In 1977, at age 23, I couldn't see the point of taking contraception for the rest of my child-bearing years and decided to have a tubal ligation. A major factor in being sterilised at that stage of my life was that I didn't have a partner. I knew further down the track a partner would have to be taken into consideration and I don't think that anyone except myself has the right to say what I can and can't do with my body.

I thought I would find it difficult finding a doctor who would perform the operation so my first port of call was Family Planning. I told them what I wanted and asked them if they could send me to a sympathetic doctor. I had absolutely no problems. The doctor asked me lots of questions about why. I must have convinced him because at the end of the interview he agreed to perform the tubal ligation at the end of the following week.

My family went along with the decision after I explained my reasons, in fact, my parents drove me to and from the hospital. After the tubal ligation I told my best friend and she was shocked. She has since had two kids of her own.

I always get the feeling when there's a baby around that the mother expects you to go 'goo ga' about her wonderful baby, as if it's the centre of the universe. Maybe it's just me because I am not interested at all. My partner doesn't care that much about kids, and the decision was already taken out of his hands, so he's happy to go along with it. He also says that he's lazy, so now he doesn't have to spend his mental energy working it out for himself.

I go to the movies in the middle of the day, I get involved in political, environmental and local government issues, I do volunteer work and I want to do some more travelling. I wouldn't have time for any of these things with a child around.

I have to say it was the best and most important decision I have ever made. I can honestly say I have never regretted having the tubal ligation.




John's story (Aged 42)

I never made a decision not to have children as such. Children were just never a high personal priority for me. My wife is more against having children. There was some peer pressure earlier in our marriage. But generally this decision did not cause any significant strain in our relationship.

We were too busy in career building (we started a business) in the early years of our marriage. Both my wife and I worked in the business, and we used to travel a lot for a period of four to five years. My wife also has lower back problems which could be a problem in carrying a baby. Although, as I understand, this problem does not necessarily exclude the possibility of having a child. I also think that current social and environmental conditions are not conducive to having children. Do we really want to bring more children into a world where thousands of other kids die each day, an overpopulated world with an increasing crime rate and global warming?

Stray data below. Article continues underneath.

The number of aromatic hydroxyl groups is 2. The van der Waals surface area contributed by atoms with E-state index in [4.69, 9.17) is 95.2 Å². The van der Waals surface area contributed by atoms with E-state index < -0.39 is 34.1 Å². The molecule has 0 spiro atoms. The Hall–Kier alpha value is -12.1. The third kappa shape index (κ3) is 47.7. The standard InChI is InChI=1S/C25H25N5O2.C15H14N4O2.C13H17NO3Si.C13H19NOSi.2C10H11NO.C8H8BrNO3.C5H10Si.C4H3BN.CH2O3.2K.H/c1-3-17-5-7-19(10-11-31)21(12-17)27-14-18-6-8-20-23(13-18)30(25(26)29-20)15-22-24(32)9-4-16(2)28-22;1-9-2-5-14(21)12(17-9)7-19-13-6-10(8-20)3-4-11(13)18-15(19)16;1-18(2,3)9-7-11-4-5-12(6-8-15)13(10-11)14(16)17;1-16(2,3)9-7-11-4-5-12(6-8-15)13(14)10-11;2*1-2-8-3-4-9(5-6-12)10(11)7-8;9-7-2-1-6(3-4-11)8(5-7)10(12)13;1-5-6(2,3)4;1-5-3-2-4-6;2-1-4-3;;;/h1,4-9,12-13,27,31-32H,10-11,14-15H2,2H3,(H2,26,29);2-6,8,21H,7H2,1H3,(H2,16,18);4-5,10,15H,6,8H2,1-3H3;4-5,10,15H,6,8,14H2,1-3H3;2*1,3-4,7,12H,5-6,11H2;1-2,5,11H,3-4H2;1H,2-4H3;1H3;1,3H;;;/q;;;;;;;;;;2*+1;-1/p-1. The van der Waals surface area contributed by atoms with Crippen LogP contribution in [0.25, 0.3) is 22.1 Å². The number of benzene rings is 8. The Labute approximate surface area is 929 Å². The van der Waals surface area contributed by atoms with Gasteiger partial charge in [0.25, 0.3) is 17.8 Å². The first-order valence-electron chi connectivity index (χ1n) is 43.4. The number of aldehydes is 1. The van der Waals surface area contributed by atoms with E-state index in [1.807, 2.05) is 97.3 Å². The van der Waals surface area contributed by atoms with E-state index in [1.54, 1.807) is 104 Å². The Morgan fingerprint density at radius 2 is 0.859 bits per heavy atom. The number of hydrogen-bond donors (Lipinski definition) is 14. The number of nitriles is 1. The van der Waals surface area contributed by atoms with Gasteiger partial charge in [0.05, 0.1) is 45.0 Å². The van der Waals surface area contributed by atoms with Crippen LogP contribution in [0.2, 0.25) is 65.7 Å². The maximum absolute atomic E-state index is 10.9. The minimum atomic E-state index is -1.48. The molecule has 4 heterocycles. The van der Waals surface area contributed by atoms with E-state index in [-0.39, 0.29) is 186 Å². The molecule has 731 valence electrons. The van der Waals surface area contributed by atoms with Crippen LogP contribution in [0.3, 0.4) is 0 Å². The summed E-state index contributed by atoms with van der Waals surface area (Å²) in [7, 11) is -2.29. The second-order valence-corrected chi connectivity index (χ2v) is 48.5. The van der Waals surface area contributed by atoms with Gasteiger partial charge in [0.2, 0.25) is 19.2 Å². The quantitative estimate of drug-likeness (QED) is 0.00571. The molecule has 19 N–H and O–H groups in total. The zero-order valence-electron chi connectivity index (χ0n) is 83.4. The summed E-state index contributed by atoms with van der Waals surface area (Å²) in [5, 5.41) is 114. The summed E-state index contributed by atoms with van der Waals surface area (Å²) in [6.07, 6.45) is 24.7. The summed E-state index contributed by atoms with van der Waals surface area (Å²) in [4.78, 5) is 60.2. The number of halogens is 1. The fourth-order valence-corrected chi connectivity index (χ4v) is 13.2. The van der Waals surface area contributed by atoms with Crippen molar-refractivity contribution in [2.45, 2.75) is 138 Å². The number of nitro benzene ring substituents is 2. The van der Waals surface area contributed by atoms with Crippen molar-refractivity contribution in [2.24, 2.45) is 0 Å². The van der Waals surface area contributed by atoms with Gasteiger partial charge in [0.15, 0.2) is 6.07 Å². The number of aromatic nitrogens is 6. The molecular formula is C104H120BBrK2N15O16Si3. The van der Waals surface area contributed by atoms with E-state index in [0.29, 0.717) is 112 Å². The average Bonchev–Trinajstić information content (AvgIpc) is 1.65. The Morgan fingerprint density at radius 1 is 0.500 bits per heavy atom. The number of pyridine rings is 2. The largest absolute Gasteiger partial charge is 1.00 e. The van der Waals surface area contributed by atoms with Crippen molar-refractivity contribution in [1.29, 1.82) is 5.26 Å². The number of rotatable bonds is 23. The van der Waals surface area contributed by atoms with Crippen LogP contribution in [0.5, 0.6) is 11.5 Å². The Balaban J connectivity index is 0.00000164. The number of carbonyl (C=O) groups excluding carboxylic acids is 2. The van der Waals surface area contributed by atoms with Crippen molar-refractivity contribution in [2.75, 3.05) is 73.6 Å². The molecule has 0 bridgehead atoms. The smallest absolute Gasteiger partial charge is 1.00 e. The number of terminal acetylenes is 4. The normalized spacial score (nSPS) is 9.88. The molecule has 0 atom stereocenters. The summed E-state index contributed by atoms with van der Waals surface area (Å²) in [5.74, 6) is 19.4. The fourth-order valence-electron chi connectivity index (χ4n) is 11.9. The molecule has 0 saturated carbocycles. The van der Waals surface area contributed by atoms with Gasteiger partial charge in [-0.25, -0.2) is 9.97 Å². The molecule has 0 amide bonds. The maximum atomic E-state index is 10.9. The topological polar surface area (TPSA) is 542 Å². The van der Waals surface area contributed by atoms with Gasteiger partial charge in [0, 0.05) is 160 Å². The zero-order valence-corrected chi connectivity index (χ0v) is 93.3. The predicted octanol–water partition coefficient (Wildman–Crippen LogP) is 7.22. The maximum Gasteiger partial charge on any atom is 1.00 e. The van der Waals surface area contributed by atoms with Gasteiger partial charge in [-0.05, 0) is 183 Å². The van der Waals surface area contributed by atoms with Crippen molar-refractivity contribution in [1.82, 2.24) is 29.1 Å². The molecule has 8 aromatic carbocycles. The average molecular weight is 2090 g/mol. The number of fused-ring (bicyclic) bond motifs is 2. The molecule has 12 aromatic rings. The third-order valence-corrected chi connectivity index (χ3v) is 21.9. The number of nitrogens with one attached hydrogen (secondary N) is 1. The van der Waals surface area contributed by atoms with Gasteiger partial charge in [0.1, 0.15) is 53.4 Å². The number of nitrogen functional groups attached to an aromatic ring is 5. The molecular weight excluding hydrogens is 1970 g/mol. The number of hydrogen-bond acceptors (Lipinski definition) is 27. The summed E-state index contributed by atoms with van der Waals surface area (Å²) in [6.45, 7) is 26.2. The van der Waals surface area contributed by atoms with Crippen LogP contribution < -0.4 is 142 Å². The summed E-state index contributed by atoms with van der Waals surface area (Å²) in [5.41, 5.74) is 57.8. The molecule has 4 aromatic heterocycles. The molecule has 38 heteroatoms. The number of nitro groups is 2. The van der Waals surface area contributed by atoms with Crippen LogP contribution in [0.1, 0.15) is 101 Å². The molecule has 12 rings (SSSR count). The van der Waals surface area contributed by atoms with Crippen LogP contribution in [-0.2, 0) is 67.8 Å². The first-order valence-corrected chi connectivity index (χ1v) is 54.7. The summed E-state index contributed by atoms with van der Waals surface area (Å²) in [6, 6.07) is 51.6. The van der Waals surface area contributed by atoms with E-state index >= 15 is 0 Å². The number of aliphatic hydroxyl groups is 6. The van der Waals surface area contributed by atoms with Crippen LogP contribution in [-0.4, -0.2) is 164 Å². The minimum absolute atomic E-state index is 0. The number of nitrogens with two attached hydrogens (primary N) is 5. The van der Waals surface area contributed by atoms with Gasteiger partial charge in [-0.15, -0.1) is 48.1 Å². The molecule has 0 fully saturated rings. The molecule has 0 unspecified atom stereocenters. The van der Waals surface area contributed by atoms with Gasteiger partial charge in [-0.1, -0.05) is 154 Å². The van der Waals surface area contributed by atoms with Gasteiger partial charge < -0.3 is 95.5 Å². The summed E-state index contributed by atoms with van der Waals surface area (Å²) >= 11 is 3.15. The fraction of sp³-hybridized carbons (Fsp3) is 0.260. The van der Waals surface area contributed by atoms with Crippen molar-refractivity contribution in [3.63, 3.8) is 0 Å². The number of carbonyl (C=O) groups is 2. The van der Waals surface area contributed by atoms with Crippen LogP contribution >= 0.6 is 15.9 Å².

The main benefit is that I retain my personal identity. I am John the person rather than being so-and-so's father. I am also able to concentrate more on personal development and maintain a younger outlook in life.

However, at times I feel like [my wife and I are] social outcast[s]. As most of our friends have children and they all want to do children's things, we are on the bottom of their priority list. We had some pressure from family and friends when we first got married. Fortunately our respective parents are quite liberal in their thinking and after a while, everyone got used to the idea.

As far as I am concerned, a child is a poor legacy to leave as my mark on this world. I would like to be remembered for such things like achievements [or], if not, at least to leave behind some fond memories by my friends and people I touched that I was a good and kind and sincere person.



Theresa's story (Aged 42)

I'm not sure when I made a conscious decision to remain childless but I have never wanted children [except] for two brief weeks in my life – each years apart – each spurred by the absorbing love I had for a man. The decision was certainly conscious by the time I was 27.

I was the eldest of eleven children and as such a version of a mother. Mothers have the maturity to appreciate a child's development, therefore making the work associated with child-rearing pleasant and enjoyable. As a child I was not capable of this type of appreciation. I only recognised the work. It just seems like hard work to me.

By my own experiences, and watching others, I know that child-rearing done well is a selfless activity, allowing no time for a mother's personal needs. I am not willing to give up the time I have as a single person. I see it as a huge restriction. I also doubt my capacity for the tolerance and selflessness I believe are required for the task.



Laura's story (Aged 41)

I always assumed I would not have children. In fact I requested a tubal ligation from the university health centre when I was 20, and of course was refused! I just lack a maternal drive. My mother died aged 49, when I was 12, of breast cancer and because I too have a high risk of developing breast cancer, I didn't want to be in that position. Especially since if I had had a child, it would have been in my late thirties. I have also had a period of depression in my life and I feared having post-natal depression.